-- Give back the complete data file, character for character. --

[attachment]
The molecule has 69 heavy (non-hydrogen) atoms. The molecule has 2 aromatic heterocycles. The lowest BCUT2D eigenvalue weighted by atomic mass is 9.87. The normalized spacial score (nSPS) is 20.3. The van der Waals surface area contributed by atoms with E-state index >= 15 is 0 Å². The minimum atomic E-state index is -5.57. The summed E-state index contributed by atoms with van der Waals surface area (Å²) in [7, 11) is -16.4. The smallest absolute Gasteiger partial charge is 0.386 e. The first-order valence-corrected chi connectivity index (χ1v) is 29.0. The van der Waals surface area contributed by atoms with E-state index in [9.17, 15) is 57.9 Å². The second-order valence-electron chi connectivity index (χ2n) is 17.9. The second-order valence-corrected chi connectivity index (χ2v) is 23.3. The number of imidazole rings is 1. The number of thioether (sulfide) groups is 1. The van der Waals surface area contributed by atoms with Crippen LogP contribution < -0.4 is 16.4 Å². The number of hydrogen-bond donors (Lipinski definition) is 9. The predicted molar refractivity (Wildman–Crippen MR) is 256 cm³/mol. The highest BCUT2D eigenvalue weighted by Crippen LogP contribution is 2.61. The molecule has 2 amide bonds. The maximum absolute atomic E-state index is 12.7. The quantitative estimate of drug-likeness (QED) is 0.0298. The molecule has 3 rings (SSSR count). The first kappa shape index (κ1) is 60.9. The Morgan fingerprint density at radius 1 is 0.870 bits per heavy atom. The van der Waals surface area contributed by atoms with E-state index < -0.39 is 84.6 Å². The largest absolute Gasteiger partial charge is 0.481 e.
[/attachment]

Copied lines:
The molecule has 69 heavy (non-hydrogen) atoms. The molecule has 2 aromatic heterocycles. The lowest BCUT2D eigenvalue weighted by atomic mass is 9.87. The normalized spacial score (nSPS) is 20.3. The van der Waals surface area contributed by atoms with E-state index >= 15 is 0 Å². The minimum atomic E-state index is -5.57. The summed E-state index contributed by atoms with van der Waals surface area (Å²) in [7, 11) is -16.4. The smallest absolute Gasteiger partial charge is 0.386 e. The first-order valence-corrected chi connectivity index (χ1v) is 29.0. The van der Waals surface area contributed by atoms with E-state index in [9.17, 15) is 57.9 Å². The second-order valence-electron chi connectivity index (χ2n) is 17.9. The second-order valence-corrected chi connectivity index (χ2v) is 23.3. The number of imidazole rings is 1. The number of thioether (sulfide) groups is 1. The van der Waals surface area contributed by atoms with Crippen LogP contribution < -0.4 is 16.4 Å². The number of hydrogen-bond donors (Lipinski definition) is 9. The predicted molar refractivity (Wildman–Crippen MR) is 256 cm³/mol. The highest BCUT2D eigenvalue weighted by Crippen LogP contribution is 2.61. The molecule has 2 amide bonds. The maximum absolute atomic E-state index is 12.7. The quantitative estimate of drug-likeness (QED) is 0.0298. The molecule has 3 rings (SSSR count). The first kappa shape index (κ1) is 60.9. The Morgan fingerprint density at radius 1 is 0.870 bits per heavy atom. The van der Waals surface area contributed by atoms with E-state index < -0.39 is 84.6 Å². The largest absolute Gasteiger partial charge is 0.481 e.